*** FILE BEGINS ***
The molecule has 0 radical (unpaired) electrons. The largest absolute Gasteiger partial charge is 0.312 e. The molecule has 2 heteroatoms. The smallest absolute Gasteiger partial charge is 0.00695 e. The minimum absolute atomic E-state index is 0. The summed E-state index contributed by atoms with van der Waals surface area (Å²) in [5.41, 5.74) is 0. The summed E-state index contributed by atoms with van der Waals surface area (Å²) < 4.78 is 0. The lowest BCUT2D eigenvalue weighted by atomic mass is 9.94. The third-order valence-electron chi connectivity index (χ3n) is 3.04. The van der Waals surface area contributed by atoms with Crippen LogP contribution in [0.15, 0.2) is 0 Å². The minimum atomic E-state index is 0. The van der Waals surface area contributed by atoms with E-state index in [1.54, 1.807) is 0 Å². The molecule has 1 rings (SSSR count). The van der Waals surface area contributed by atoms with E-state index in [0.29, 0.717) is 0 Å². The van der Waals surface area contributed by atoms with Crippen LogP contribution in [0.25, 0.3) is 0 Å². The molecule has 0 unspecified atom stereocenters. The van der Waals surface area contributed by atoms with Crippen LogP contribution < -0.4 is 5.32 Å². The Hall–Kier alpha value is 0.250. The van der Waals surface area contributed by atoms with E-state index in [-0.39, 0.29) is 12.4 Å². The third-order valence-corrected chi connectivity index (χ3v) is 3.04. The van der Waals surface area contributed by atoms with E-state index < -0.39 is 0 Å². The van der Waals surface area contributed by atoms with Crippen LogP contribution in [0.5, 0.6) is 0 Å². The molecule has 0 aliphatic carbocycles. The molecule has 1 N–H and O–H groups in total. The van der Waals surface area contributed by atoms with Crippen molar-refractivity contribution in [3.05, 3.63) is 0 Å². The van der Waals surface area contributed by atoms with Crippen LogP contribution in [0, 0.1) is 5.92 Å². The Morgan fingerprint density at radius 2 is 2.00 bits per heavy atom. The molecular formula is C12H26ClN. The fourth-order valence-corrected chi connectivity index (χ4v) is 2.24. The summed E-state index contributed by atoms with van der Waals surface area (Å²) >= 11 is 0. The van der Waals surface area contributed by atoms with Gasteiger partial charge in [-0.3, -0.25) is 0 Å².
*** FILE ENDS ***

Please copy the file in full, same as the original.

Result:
The molecule has 0 radical (unpaired) electrons. The largest absolute Gasteiger partial charge is 0.312 e. The molecule has 2 heteroatoms. The smallest absolute Gasteiger partial charge is 0.00695 e. The minimum absolute atomic E-state index is 0. The summed E-state index contributed by atoms with van der Waals surface area (Å²) in [5.41, 5.74) is 0. The summed E-state index contributed by atoms with van der Waals surface area (Å²) < 4.78 is 0. The lowest BCUT2D eigenvalue weighted by atomic mass is 9.94. The third-order valence-electron chi connectivity index (χ3n) is 3.04. The van der Waals surface area contributed by atoms with Crippen LogP contribution in [0.15, 0.2) is 0 Å². The minimum atomic E-state index is 0. The van der Waals surface area contributed by atoms with E-state index in [1.54, 1.807) is 0 Å². The molecule has 1 rings (SSSR count). The van der Waals surface area contributed by atoms with E-state index in [0.29, 0.717) is 0 Å². The van der Waals surface area contributed by atoms with Crippen LogP contribution in [0.25, 0.3) is 0 Å². The molecule has 0 unspecified atom stereocenters. The van der Waals surface area contributed by atoms with Crippen LogP contribution < -0.4 is 5.32 Å². The Hall–Kier alpha value is 0.250. The van der Waals surface area contributed by atoms with E-state index in [-0.39, 0.29) is 12.4 Å². The third-order valence-corrected chi connectivity index (χ3v) is 3.04. The van der Waals surface area contributed by atoms with E-state index < -0.39 is 0 Å². The van der Waals surface area contributed by atoms with Crippen LogP contribution in [0.5, 0.6) is 0 Å². The molecule has 0 aliphatic carbocycles. The molecule has 1 N–H and O–H groups in total. The van der Waals surface area contributed by atoms with Crippen molar-refractivity contribution in [3.05, 3.63) is 0 Å². The van der Waals surface area contributed by atoms with Crippen LogP contribution in [0, 0.1) is 5.92 Å². The Morgan fingerprint density at radius 2 is 2.00 bits per heavy atom. The molecular formula is C12H26ClN. The fourth-order valence-corrected chi connectivity index (χ4v) is 2.24. The summed E-state index contributed by atoms with van der Waals surface area (Å²) >= 11 is 0. The van der Waals surface area contributed by atoms with Gasteiger partial charge in [-0.3, -0.25) is 0 Å².